As the owner of real estate you may have a specific reason for transferring the title to that property to your spouse. The process is simpler than if you are involved in an arm's length sales transaction. (An arm's length sales transaction is one in which real estate is sold to a person with whom you do not have a pre-existing relationship.) Indeed, you can fully complete the transfer of a deed to a spouse the same day.
Contact the office for the register of deeds, either by making a visit in person or through the agency's website. The office typically is located in the county courthouse or the county administration building.
Request a quitclaim deed form. You may also obtain this form from real estate agents and brokers, lending institutions and office supply stores. Unlike a warranty deed, with a quitclaim deed, title to the real estate is transferred in "as is" condition. In other words, you are making no guarantee that there is not some unknown lien or other encumbrance on the property. Because you are transferring the deed to a spouse, you do not need to make the same types of guarantees you make when transferring a title to a purchaser you do not personally know.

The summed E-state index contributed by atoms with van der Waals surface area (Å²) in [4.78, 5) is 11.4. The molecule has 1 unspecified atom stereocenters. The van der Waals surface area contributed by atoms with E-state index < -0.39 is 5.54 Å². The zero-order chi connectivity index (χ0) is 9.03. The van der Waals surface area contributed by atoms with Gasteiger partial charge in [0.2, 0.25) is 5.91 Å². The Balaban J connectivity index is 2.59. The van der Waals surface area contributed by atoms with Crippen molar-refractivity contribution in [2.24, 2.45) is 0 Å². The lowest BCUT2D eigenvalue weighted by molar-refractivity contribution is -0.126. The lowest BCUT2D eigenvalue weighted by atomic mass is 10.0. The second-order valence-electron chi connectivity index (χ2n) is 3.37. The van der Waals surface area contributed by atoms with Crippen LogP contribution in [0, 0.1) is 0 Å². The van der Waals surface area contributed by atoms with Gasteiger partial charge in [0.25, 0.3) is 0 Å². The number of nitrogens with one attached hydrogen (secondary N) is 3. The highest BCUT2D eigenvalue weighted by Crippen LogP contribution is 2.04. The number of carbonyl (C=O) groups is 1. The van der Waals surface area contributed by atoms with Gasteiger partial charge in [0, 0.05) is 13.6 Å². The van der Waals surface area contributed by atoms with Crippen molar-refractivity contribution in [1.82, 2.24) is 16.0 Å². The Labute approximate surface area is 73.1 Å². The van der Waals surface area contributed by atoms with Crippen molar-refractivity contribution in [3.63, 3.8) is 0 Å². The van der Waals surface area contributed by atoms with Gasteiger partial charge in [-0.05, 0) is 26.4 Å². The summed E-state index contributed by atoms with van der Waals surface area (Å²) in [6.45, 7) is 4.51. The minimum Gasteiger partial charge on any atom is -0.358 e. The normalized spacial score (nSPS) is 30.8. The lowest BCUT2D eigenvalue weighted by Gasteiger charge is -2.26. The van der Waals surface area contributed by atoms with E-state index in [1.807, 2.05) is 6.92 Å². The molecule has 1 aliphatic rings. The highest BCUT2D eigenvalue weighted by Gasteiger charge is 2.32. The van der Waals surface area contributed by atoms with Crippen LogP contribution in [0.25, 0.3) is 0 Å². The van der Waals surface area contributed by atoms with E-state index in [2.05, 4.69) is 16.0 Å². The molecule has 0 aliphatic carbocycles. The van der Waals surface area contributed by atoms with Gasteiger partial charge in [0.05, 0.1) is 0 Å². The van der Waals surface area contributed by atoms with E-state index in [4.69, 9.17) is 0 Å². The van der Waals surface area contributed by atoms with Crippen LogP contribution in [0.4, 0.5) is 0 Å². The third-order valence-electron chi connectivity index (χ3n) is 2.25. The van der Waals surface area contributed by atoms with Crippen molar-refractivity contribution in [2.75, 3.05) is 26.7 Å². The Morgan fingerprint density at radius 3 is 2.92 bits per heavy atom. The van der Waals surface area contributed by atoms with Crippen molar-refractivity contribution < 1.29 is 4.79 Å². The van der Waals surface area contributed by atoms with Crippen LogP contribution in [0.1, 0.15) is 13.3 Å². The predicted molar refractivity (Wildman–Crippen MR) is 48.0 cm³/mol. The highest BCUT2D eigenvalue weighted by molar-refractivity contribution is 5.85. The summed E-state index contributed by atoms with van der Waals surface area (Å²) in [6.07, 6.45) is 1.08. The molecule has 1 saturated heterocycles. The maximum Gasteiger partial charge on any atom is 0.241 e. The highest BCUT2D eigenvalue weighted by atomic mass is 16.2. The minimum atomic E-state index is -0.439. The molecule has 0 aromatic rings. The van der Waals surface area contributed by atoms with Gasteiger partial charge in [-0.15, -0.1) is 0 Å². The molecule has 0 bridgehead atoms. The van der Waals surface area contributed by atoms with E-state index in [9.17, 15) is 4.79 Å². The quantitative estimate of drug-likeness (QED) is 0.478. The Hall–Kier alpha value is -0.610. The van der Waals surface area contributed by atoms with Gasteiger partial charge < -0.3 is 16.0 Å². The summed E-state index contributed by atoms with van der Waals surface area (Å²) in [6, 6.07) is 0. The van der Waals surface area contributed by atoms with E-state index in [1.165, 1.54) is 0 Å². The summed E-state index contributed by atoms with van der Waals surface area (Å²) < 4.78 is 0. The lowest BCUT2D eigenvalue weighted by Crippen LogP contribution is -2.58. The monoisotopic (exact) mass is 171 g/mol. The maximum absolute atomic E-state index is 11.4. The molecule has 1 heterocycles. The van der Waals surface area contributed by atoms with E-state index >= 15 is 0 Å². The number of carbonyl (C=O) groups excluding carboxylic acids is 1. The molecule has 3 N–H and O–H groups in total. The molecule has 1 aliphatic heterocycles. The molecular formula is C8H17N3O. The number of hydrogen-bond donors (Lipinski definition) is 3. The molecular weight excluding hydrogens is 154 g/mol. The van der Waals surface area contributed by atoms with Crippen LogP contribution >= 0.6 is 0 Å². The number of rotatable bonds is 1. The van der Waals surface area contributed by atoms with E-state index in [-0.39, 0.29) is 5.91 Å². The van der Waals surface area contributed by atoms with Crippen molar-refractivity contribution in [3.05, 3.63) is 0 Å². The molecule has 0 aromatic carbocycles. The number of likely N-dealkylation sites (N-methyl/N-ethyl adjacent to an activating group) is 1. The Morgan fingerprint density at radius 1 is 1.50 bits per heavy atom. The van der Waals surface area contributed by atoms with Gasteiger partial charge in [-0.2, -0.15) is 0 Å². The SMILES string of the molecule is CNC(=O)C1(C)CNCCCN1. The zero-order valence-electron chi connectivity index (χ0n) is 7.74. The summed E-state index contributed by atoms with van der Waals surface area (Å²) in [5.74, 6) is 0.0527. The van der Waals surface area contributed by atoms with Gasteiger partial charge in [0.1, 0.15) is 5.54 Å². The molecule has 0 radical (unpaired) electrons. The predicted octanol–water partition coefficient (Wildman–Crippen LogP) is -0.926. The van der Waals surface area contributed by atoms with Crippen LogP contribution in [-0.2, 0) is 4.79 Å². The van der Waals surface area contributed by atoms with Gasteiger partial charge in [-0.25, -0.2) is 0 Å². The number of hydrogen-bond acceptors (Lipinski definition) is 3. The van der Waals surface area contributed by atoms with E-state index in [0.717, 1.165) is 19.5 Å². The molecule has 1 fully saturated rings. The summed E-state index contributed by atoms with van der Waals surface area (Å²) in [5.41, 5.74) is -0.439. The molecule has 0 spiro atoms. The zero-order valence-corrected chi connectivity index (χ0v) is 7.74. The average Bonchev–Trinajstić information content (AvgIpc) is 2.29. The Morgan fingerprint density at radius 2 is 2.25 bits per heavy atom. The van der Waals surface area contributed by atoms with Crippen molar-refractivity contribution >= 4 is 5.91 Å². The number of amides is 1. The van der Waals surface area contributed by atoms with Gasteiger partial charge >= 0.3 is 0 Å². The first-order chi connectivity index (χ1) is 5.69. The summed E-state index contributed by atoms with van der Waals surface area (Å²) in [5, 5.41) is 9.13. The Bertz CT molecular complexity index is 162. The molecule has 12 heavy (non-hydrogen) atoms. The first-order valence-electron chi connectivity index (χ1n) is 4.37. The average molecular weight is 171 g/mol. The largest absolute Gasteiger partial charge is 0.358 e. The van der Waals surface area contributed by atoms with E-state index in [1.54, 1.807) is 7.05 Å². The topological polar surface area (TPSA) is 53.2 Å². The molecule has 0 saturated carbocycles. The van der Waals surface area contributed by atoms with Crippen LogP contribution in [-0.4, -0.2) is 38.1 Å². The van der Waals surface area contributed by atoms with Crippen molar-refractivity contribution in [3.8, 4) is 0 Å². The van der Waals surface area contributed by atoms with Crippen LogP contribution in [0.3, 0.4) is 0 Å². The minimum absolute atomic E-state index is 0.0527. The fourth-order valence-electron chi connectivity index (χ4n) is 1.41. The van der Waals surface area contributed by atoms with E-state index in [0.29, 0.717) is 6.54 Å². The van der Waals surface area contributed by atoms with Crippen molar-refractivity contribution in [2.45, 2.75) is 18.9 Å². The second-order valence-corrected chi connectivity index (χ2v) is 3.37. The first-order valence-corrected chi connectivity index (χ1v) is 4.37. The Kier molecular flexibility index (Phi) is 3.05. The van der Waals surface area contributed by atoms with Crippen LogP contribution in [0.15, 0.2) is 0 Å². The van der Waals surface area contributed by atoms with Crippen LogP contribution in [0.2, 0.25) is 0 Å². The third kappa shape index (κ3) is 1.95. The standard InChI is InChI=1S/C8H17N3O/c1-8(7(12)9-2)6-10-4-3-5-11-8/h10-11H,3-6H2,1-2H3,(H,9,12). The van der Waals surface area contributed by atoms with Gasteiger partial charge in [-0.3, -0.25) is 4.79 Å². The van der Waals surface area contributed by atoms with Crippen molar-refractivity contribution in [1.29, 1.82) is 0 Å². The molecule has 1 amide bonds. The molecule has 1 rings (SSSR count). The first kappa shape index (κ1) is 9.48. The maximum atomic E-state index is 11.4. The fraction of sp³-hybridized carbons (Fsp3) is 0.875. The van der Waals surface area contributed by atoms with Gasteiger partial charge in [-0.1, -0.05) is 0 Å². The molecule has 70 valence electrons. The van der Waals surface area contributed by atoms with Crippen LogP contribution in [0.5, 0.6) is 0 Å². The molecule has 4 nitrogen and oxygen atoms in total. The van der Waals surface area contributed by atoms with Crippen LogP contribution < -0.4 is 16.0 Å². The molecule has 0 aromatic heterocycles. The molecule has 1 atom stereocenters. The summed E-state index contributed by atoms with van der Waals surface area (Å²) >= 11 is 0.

Complete the quitclaim deed. Filling out a quitclaim deed is not complicated. You insert your name, the name of your spouse, and the legal description of the real estate you desire to transfer to your spouse.
Telephone the register of deeds office if you do not have the legal description handy. By providing the street address or your own name as the owner of the property, you will receive the legal description to the real estate.
Sign the completed quitclaim deed in front of a notary public.
File the quitclaim deed with the register of deeds office. At this juncture, the transfer of title to your spouse is complete.
For real estate transfers within a family, avoid warranty deeds and the extra requirements associated with them. Quitclaim deeds are nearly always for inter-family transfers. Additionally, quitclaim deeds are used during divorce proceedings as well. Family members--even after a divorce--typically are able to deal with any defect in title that might be discovered later. In a divorce case, the presiding judge in the case can issue an order establishing the manner in which a title defect is to be resolved, if necessary.